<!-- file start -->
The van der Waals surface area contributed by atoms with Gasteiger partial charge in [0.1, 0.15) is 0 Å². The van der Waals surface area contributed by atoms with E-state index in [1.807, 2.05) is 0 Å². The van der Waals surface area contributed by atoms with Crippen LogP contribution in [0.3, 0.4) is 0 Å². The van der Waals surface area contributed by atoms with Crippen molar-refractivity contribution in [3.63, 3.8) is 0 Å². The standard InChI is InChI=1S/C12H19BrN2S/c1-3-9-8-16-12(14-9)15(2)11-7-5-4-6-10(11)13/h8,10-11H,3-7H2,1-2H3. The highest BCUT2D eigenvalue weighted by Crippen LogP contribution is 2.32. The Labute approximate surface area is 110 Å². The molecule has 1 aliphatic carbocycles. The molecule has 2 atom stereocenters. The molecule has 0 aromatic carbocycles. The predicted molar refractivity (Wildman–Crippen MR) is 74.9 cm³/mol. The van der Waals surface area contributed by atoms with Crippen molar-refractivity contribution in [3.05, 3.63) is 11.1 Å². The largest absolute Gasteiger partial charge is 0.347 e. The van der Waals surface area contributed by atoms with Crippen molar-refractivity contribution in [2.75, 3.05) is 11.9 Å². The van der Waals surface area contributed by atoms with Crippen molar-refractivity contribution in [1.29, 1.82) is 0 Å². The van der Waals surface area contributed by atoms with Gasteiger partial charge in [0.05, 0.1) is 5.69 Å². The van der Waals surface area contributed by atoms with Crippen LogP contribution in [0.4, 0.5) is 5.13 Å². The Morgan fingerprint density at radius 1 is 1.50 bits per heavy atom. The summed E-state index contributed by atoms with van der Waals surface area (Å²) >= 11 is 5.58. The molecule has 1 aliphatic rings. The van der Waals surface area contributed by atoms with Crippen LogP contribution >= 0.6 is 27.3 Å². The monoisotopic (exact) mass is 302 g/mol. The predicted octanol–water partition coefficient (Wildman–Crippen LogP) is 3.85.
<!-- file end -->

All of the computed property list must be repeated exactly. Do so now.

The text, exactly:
The van der Waals surface area contributed by atoms with Gasteiger partial charge in [0.1, 0.15) is 0 Å². The van der Waals surface area contributed by atoms with E-state index in [1.807, 2.05) is 0 Å². The van der Waals surface area contributed by atoms with Crippen LogP contribution in [0.3, 0.4) is 0 Å². The van der Waals surface area contributed by atoms with Crippen molar-refractivity contribution in [3.63, 3.8) is 0 Å². The standard InChI is InChI=1S/C12H19BrN2S/c1-3-9-8-16-12(14-9)15(2)11-7-5-4-6-10(11)13/h8,10-11H,3-7H2,1-2H3. The highest BCUT2D eigenvalue weighted by Crippen LogP contribution is 2.32. The Labute approximate surface area is 110 Å². The molecule has 1 aliphatic carbocycles. The molecule has 2 atom stereocenters. The molecule has 0 aromatic carbocycles. The predicted molar refractivity (Wildman–Crippen MR) is 74.9 cm³/mol. The van der Waals surface area contributed by atoms with Crippen molar-refractivity contribution in [3.05, 3.63) is 11.1 Å². The largest absolute Gasteiger partial charge is 0.347 e. The van der Waals surface area contributed by atoms with Crippen molar-refractivity contribution in [2.75, 3.05) is 11.9 Å². The van der Waals surface area contributed by atoms with Crippen molar-refractivity contribution in [1.29, 1.82) is 0 Å². The van der Waals surface area contributed by atoms with Gasteiger partial charge in [0.05, 0.1) is 5.69 Å². The van der Waals surface area contributed by atoms with Crippen LogP contribution in [0.4, 0.5) is 5.13 Å². The Morgan fingerprint density at radius 1 is 1.50 bits per heavy atom. The summed E-state index contributed by atoms with van der Waals surface area (Å²) >= 11 is 5.58. The molecule has 1 aliphatic rings. The van der Waals surface area contributed by atoms with Crippen LogP contribution >= 0.6 is 27.3 Å². The monoisotopic (exact) mass is 302 g/mol. The predicted octanol–water partition coefficient (Wildman–Crippen LogP) is 3.85.